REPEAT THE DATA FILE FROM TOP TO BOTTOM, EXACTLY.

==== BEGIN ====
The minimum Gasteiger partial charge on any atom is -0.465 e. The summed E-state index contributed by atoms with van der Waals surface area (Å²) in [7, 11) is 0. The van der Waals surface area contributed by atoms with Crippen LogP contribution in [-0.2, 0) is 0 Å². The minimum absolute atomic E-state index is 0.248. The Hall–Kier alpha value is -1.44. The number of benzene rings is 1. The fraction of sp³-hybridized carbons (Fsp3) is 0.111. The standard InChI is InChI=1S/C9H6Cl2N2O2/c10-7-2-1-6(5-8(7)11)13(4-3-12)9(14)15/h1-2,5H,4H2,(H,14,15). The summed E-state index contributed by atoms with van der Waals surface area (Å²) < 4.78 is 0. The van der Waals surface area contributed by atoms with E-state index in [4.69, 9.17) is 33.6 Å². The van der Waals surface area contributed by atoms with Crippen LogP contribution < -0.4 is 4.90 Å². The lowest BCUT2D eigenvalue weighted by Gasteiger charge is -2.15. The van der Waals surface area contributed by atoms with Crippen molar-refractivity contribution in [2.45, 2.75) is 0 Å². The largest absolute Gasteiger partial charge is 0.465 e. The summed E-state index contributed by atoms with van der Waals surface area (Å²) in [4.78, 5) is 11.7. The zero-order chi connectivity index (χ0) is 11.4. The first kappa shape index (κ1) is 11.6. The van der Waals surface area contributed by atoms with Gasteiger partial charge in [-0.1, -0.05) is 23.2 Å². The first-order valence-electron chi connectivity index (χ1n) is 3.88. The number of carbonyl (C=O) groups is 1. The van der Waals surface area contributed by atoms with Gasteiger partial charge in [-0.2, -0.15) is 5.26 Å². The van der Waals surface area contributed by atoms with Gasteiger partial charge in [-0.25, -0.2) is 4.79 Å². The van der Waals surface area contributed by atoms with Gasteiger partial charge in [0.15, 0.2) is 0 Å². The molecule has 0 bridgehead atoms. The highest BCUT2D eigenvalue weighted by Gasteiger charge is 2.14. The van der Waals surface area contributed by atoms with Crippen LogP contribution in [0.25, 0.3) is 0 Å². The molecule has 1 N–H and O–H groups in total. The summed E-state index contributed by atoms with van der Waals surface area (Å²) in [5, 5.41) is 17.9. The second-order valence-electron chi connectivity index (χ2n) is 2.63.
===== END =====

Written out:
The minimum Gasteiger partial charge on any atom is -0.465 e. The summed E-state index contributed by atoms with van der Waals surface area (Å²) in [7, 11) is 0. The van der Waals surface area contributed by atoms with Crippen LogP contribution in [-0.2, 0) is 0 Å². The minimum absolute atomic E-state index is 0.248. The Hall–Kier alpha value is -1.44. The number of benzene rings is 1. The fraction of sp³-hybridized carbons (Fsp3) is 0.111. The standard InChI is InChI=1S/C9H6Cl2N2O2/c10-7-2-1-6(5-8(7)11)13(4-3-12)9(14)15/h1-2,5H,4H2,(H,14,15). The summed E-state index contributed by atoms with van der Waals surface area (Å²) < 4.78 is 0. The van der Waals surface area contributed by atoms with E-state index in [4.69, 9.17) is 33.6 Å². The van der Waals surface area contributed by atoms with Crippen LogP contribution < -0.4 is 4.90 Å². The lowest BCUT2D eigenvalue weighted by Gasteiger charge is -2.15. The van der Waals surface area contributed by atoms with Crippen molar-refractivity contribution in [2.45, 2.75) is 0 Å². The largest absolute Gasteiger partial charge is 0.465 e. The summed E-state index contributed by atoms with van der Waals surface area (Å²) in [4.78, 5) is 11.7. The zero-order chi connectivity index (χ0) is 11.4. The first kappa shape index (κ1) is 11.6. The van der Waals surface area contributed by atoms with Gasteiger partial charge in [-0.1, -0.05) is 23.2 Å². The first-order valence-electron chi connectivity index (χ1n) is 3.88. The number of carbonyl (C=O) groups is 1. The van der Waals surface area contributed by atoms with Gasteiger partial charge in [-0.2, -0.15) is 5.26 Å². The van der Waals surface area contributed by atoms with Gasteiger partial charge in [-0.25, -0.2) is 4.79 Å². The van der Waals surface area contributed by atoms with Gasteiger partial charge in [0.15, 0.2) is 0 Å². The molecule has 0 bridgehead atoms. The highest BCUT2D eigenvalue weighted by Gasteiger charge is 2.14. The van der Waals surface area contributed by atoms with Crippen LogP contribution in [0.25, 0.3) is 0 Å². The molecule has 1 N–H and O–H groups in total. The summed E-state index contributed by atoms with van der Waals surface area (Å²) in [5, 5.41) is 17.9. The second-order valence-electron chi connectivity index (χ2n) is 2.63.